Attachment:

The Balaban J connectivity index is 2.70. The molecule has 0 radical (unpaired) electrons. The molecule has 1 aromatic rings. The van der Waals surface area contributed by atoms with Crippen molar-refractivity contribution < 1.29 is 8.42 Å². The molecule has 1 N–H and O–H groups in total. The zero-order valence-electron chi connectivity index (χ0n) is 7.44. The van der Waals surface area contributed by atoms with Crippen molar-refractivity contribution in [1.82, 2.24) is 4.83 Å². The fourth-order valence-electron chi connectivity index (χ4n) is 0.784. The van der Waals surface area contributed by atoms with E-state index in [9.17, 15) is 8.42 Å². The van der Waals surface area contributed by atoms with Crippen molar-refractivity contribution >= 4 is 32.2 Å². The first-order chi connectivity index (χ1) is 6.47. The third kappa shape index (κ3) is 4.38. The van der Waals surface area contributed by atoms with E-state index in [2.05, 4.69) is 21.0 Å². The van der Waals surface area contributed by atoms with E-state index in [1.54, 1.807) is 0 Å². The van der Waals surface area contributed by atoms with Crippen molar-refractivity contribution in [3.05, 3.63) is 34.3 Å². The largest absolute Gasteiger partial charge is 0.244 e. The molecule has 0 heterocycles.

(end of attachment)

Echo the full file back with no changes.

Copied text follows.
The Balaban J connectivity index is 2.70. The molecule has 0 radical (unpaired) electrons. The molecule has 1 aromatic rings. The van der Waals surface area contributed by atoms with Crippen molar-refractivity contribution < 1.29 is 8.42 Å². The molecule has 1 N–H and O–H groups in total. The zero-order valence-electron chi connectivity index (χ0n) is 7.44. The van der Waals surface area contributed by atoms with Crippen molar-refractivity contribution in [1.82, 2.24) is 4.83 Å². The fourth-order valence-electron chi connectivity index (χ4n) is 0.784. The van der Waals surface area contributed by atoms with E-state index in [9.17, 15) is 8.42 Å². The van der Waals surface area contributed by atoms with Crippen molar-refractivity contribution >= 4 is 32.2 Å². The first-order chi connectivity index (χ1) is 6.47. The third kappa shape index (κ3) is 4.38. The van der Waals surface area contributed by atoms with E-state index in [2.05, 4.69) is 21.0 Å². The van der Waals surface area contributed by atoms with E-state index in [1.54, 1.807) is 0 Å². The van der Waals surface area contributed by atoms with Crippen molar-refractivity contribution in [3.05, 3.63) is 34.3 Å². The largest absolute Gasteiger partial charge is 0.244 e. The molecule has 0 heterocycles.